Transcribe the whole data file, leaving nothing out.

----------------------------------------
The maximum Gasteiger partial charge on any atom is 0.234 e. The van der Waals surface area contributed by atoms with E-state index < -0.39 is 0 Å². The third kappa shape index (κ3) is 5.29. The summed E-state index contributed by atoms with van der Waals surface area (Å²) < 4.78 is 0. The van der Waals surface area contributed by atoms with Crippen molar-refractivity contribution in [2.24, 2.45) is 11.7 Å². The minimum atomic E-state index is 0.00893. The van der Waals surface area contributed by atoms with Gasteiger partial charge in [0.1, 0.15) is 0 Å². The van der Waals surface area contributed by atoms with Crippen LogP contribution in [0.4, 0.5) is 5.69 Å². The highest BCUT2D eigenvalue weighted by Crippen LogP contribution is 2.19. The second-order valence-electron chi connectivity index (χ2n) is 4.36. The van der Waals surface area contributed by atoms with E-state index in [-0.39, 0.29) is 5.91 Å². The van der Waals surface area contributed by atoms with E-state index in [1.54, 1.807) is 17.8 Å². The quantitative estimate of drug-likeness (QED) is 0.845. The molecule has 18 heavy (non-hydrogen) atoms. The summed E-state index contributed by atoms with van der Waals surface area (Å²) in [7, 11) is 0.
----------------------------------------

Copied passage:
The maximum Gasteiger partial charge on any atom is 0.234 e. The van der Waals surface area contributed by atoms with E-state index < -0.39 is 0 Å². The third kappa shape index (κ3) is 5.29. The summed E-state index contributed by atoms with van der Waals surface area (Å²) < 4.78 is 0. The van der Waals surface area contributed by atoms with Crippen molar-refractivity contribution in [2.24, 2.45) is 11.7 Å². The minimum atomic E-state index is 0.00893. The van der Waals surface area contributed by atoms with Gasteiger partial charge in [0.1, 0.15) is 0 Å². The van der Waals surface area contributed by atoms with Crippen LogP contribution in [0.4, 0.5) is 5.69 Å². The highest BCUT2D eigenvalue weighted by Crippen LogP contribution is 2.19. The second-order valence-electron chi connectivity index (χ2n) is 4.36. The van der Waals surface area contributed by atoms with E-state index in [-0.39, 0.29) is 5.91 Å². The van der Waals surface area contributed by atoms with E-state index in [1.54, 1.807) is 17.8 Å². The quantitative estimate of drug-likeness (QED) is 0.845. The molecule has 18 heavy (non-hydrogen) atoms. The summed E-state index contributed by atoms with van der Waals surface area (Å²) in [7, 11) is 0.